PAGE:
In the near term, TIFF — like every other film organization — is grappling with charting a path forward amid a pandemic that has roiled the theatrical experience and advanced the industry’s embrace of streaming. Shorter theatrical windows and an unpredictable sales landscape are two factors that Bailey will be faced with during his leadership.
The 2020 installment of TIFF was largely a virtual affair, but the festival maintained its status as a launchpad for awards players with titles like “Nomadland” and “One Night in Miami.” This year’s festival saw a more robust return of in-person programming with presentations of “Belfast,” “Dune,” and “Spencer,” though most industry players tuned in from home in an experience that failed to harness the energy TIFF is known for.
“In terms of the challenges in the shadow of the pandemic, we all understood what happens when we couldn’t gather people in large numbers in the same way in 2020,” said Bailey, “and we were still challenged this past year. We learned how to respond to that, and I’m excited and hoping to bring large numbers of people together again while still reaching out to people beyond Toronto with our digital platform. We’ll continue with that even if we do things differently. So many movies break out because of audience reaction in the room, we want to protect that, we want people there to witness it. As people are watching more things at home, that has changed things as well. Digital is part of our world, we have to take that into account. There’s that human element when people come together to share that experience, setting the stage for that in the best possible way.”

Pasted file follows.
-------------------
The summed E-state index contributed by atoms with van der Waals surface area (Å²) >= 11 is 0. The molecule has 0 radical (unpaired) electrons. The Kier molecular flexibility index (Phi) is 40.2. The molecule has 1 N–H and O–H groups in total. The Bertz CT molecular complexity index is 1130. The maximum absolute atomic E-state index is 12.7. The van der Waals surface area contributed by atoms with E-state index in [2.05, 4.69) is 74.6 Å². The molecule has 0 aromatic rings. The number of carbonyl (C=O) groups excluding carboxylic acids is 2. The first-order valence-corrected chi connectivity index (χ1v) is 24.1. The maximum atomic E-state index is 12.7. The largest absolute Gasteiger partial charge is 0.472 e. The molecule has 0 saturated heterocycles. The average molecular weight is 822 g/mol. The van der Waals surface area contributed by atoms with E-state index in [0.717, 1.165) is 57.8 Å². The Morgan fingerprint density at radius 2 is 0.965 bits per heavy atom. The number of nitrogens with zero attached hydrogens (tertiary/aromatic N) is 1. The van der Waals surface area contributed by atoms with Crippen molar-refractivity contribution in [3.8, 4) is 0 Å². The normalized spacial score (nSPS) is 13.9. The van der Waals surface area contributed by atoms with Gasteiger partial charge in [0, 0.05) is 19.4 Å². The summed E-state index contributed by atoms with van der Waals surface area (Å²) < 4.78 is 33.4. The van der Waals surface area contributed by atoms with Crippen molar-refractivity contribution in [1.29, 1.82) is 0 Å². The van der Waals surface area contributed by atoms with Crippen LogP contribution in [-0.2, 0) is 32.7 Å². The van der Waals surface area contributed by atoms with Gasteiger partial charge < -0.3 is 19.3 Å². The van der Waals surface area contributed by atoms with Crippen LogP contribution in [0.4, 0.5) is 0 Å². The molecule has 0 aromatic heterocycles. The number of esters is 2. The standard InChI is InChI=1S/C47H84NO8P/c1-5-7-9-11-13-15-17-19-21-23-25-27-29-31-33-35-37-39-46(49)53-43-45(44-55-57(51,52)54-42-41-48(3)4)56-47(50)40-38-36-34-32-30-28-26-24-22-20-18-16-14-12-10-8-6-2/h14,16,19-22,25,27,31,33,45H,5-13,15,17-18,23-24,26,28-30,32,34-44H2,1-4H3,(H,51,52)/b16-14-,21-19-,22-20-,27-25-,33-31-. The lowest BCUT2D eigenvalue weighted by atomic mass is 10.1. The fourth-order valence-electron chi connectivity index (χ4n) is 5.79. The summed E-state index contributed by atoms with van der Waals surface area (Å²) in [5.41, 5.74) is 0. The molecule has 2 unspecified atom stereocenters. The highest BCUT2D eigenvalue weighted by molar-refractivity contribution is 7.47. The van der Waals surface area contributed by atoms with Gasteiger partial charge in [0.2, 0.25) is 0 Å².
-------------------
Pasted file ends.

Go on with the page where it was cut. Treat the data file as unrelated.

Bailey is bullish that festivals will remain a key part of launching movies into the world. “As to the direction, I want to make sure the festival is set up for the future, relevance is important in maintaining that special something at a festival based on audience reactions,” he said.
He also said that TIFF under his leadership will continue building out its year-round local programming at the TIFF Bell Lightbox and online. Up next, it’s hosting the world premiere of Guillermo del Toro’s “Nightmare Alley” on December 1, held in conjunction with a red-carpet premiere in New York and simultaneous screening in Los Angeles — Bailey says to expect more of that. And Paul Thomas Anderson’s “Licorice Pizza” will have an exclusive 70mm run at the Lightbox for two weeks ahead of its Canadian release on December 24. “70mm, you can’t get at home on your couch. Some things you only get in a movie theater,” Bailey said.
In addition to Tory’s departure, the TIFF board announced other changes Monday. Departing are Cineplex CEO Ellis Jacob, Bell Canada executive Wade Oosterman, arts leader Shabin Mohamed, venture capitalist Francis Shen, L’Oréal exec Frank Kollmar, and executive Geoff Beattie.
New to the board are Royal Bank of Canada Chief Marketing Officer Mary DePaoli, filmmaker Danis Goulet, Wattpad co-founder Allen Lau, Bell Chief Brand Officer Devorah Lithwick, and Elevation Pictures co-president Laurie May.